By taking on this project, my father inspired me to continue my studies in architecture. I joined the family business in 1998 while still a student. A few years later, I began to undertake my own responsibilities. My father is a great man who gave me the authority to take initiative and find my pace. We now work together as a team and as friends. This trust is important in keeping the family business alive. Our employees feel it too some of them have been with us for generations. We are like one big family.
Who else do you work with?
Right now it’s only my father and I. My father originally worked in hospitality management. He joined the family business out of need since none of his cousins were interested in taking over when my grandfather and his brother parted ways. After my grandfather died, I joined my father. There have always been two generations involved in the family business.
So your branch is the only one to have survived?
Actually, in 1988 my father started all over again. He re-founded the family business. After 60 years of collaboration with his brothers, my grandfather did not want to start over and saw no objection to participating in his son’s venture – he wanted my father to make his own name.
Was your family always focused on the same core business?
In the 1940s, the family business diversified into hospitality, which was a sort of natural expansion of furniture manufacturing. My grandfather, together with his brother, opened a hotel in Beirut after launching two others in Rabat and Casablanca. They were also active in Damascus. Everything they did was aimed to provide hospitality and touristic services.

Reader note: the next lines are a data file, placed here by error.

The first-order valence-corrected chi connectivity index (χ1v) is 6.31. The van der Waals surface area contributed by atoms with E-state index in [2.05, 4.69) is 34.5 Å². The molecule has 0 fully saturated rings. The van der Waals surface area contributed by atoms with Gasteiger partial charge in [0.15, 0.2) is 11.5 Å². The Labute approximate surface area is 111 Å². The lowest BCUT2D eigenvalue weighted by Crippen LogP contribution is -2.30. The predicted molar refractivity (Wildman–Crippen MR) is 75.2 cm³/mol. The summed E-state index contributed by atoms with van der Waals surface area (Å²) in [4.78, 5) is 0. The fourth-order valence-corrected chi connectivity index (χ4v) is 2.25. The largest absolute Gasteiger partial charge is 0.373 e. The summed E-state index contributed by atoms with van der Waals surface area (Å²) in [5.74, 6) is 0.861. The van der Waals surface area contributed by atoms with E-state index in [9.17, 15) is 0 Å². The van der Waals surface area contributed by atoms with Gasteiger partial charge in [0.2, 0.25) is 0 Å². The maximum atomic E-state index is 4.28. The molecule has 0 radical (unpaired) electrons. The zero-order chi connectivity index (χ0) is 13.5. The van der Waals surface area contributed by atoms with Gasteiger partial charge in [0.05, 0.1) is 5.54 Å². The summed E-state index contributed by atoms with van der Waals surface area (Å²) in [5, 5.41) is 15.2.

The 60s and 70s brought new trials and we ended up scaling down to operations in Beirut only. By 1975, my grandfather was mostly interested in oriental decoration and restoration, and decided to maintain the furniture stores and work in oriental furniture design and home decor. One of my great uncles was specialised in decoration and cabinet-making in the early 1900s, and so it was revived in the 70s.
Why do you think the family business survived despite its turbulent history?
We are still here thanks to the people we have worked with. Some of our clients are the children of my grandfather’s clients, so the business is multi-generational in terms of our family, our clients, and our employees. Even though some of our ex-employees have their own workshops now, they are still always there for us.
We work with suppliers in Lebanon and in Syria, though we no longer for the moment, have a physical presence in Syria (we used to go at least once a week). Due to the current situation, most of our work has been transferred to Lebanon. We will not, however, let our Syrian partners down. Even though we cannot physically be there, technology allows us to stay in contact with our suppliers. We send instructions by phone and emails. We are facing similar challenges again so many years later. We really do live in a complex region.